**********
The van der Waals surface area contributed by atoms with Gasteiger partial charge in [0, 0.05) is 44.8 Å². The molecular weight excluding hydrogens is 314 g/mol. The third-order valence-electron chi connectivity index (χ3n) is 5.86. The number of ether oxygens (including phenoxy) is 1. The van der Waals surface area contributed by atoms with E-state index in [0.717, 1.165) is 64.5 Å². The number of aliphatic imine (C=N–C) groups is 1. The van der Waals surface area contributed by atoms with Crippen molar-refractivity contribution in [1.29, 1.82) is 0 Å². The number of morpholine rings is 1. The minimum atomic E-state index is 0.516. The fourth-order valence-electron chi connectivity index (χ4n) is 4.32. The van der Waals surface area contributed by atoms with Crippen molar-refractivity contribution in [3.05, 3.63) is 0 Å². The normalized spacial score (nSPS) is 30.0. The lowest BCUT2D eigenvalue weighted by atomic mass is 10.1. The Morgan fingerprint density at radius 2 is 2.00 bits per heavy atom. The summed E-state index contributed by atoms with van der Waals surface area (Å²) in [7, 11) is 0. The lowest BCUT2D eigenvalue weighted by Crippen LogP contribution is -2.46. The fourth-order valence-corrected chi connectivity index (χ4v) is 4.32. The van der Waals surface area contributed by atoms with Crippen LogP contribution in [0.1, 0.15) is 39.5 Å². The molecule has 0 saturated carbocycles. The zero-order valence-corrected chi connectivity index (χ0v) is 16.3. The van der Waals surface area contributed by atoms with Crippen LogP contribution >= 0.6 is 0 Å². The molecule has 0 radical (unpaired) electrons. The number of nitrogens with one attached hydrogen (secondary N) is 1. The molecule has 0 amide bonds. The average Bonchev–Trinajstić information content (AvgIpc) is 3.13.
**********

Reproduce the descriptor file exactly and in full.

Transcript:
The van der Waals surface area contributed by atoms with Gasteiger partial charge in [0, 0.05) is 44.8 Å². The molecular weight excluding hydrogens is 314 g/mol. The third-order valence-electron chi connectivity index (χ3n) is 5.86. The number of ether oxygens (including phenoxy) is 1. The van der Waals surface area contributed by atoms with E-state index in [0.717, 1.165) is 64.5 Å². The number of aliphatic imine (C=N–C) groups is 1. The van der Waals surface area contributed by atoms with Crippen molar-refractivity contribution in [1.29, 1.82) is 0 Å². The number of morpholine rings is 1. The minimum atomic E-state index is 0.516. The fourth-order valence-electron chi connectivity index (χ4n) is 4.32. The van der Waals surface area contributed by atoms with Crippen molar-refractivity contribution in [3.05, 3.63) is 0 Å². The normalized spacial score (nSPS) is 30.0. The lowest BCUT2D eigenvalue weighted by atomic mass is 10.1. The Morgan fingerprint density at radius 2 is 2.00 bits per heavy atom. The summed E-state index contributed by atoms with van der Waals surface area (Å²) in [7, 11) is 0. The lowest BCUT2D eigenvalue weighted by Crippen LogP contribution is -2.46. The fourth-order valence-corrected chi connectivity index (χ4v) is 4.32. The van der Waals surface area contributed by atoms with Crippen LogP contribution in [0.1, 0.15) is 39.5 Å². The molecule has 0 saturated carbocycles. The zero-order valence-corrected chi connectivity index (χ0v) is 16.3. The van der Waals surface area contributed by atoms with Crippen LogP contribution >= 0.6 is 0 Å². The molecule has 0 radical (unpaired) electrons. The number of nitrogens with one attached hydrogen (secondary N) is 1. The molecule has 0 amide bonds. The average Bonchev–Trinajstić information content (AvgIpc) is 3.13.